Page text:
As per this report by, the number of women working in the hotel industry is fairly less. The article recites a story of a young girl named Kiran. She was one of four girls in a class of forty during her course. Thirty-six boys and four girls. It is because of such a scarce number that women’s agony and pain generally go unnoticed or unreported. A major reason for the same is society’s perception about the female employees in the hotel industry. They do not understand that it is similar to any other day-job and it needs to be equally respected.

So what can one do about it?

As per this report, Human Resource (HR) experts blame bad or no orientation program for training the employees or the management. In the article, an  HR expert who handled Corporate HR and Training of many hotel companies in India says, “Today, most of the people dealing with labor and HR matters are ignorant of the rules and compliances to be followed while handling matters concerning allegations of sexual harassment. How many hotels’ annual reports mention the number of employee orientation programmes they undertake in the hotel. Sensitisation is most important at all levels about what all comes under sexual harassment.

In a society where depriving a woman out of modesty is considered “normal,” people need to be sensitized at all levels. There need to constant seminars, the inclusion of sexual harassment policies in the brochures, induction programs, online courses, a detailed list of what should be done and who should be called in case of harassment provided to each and every individual in the organization.

If you are a woman or someone who is witnessing any such harassment, here are some of the steps you can take:

  1. Do not stay quiet! Say no! If there is any person from the management (or the visitors) walk away if they make you uncomfortable. There is no job which demands you to be respectful towards those who demean you.
  2. Demand a copy of the sexual harassment policies from the hotel you are going to join if they haven’t already given you one. It is important for you to know how much the organization is willing to protect you.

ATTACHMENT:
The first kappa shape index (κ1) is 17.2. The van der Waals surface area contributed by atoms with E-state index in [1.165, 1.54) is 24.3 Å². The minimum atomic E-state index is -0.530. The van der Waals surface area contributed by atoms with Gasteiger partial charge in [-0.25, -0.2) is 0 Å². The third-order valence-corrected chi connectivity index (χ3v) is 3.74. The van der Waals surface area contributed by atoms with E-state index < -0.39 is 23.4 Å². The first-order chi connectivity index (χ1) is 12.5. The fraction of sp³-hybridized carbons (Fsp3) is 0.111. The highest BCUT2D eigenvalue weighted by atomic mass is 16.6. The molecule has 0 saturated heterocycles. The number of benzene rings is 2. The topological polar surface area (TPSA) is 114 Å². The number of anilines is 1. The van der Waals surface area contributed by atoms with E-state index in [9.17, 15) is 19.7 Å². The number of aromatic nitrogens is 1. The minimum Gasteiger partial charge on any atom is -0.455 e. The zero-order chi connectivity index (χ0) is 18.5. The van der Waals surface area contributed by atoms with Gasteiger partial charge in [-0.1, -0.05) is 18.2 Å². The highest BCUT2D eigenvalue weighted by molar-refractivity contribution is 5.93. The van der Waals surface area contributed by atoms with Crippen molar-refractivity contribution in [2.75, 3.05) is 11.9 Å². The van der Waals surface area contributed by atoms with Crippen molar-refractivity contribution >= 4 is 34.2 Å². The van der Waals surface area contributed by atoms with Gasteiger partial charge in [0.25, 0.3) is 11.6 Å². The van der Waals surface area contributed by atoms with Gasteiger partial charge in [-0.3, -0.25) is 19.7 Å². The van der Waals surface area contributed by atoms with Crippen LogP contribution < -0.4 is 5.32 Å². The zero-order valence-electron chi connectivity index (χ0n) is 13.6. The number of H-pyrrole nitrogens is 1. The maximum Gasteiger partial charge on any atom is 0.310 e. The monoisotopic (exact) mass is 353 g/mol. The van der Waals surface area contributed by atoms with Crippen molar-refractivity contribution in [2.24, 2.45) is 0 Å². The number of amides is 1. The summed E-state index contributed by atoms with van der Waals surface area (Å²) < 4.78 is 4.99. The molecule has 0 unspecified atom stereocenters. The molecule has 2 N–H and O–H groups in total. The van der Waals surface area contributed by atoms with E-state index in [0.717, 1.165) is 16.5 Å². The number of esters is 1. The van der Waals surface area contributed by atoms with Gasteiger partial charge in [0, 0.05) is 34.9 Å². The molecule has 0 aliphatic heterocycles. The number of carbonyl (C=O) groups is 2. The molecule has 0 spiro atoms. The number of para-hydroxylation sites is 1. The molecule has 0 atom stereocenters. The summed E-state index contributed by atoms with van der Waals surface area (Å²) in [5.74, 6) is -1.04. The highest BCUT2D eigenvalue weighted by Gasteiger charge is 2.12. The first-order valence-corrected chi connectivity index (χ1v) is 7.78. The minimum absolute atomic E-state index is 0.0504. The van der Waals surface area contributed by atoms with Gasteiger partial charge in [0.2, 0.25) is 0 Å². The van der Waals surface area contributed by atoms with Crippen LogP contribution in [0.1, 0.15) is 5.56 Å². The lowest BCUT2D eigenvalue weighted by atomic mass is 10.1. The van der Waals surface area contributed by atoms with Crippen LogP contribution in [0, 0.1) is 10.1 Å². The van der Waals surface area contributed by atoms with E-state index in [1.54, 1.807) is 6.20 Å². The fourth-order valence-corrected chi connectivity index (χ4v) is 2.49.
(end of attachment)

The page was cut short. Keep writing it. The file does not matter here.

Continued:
3. Keep your friends and family informed if you sense anyone trying to make advances towards you. However, it is always better to file a written complaint with the Internal Complaints Committee (ICC) if the advances are too strong to overlook. 
  4. Keep yourself updated about the law. You can read articles like these or take a course which can inform you about your rights. If you are an HR, it is all the more important for you to know the sexual harassment laws and keep the employees informed about the possible remedies. You can actually help the organization design a comprehensive sexual harassment policy. 
  5. Never accept a plea from your workplace that is along the lines of “it is a first time and won’t be repeated.” Remember a crime once committed is committed and there are no two ways about it.

As a last resort, remember you can always file a written complaint to the ICC within 3 months of such crime being committed against you. If you think that it won’t be of help, file the complaint with the Local Complaints Committee (LCC) or the police station near you. Remember there is an Act in place to come to your rescue.

It doesn’t matter which industry you are working in. Harassment is harassment. Get up and speak before it gets too late.

The law is with you.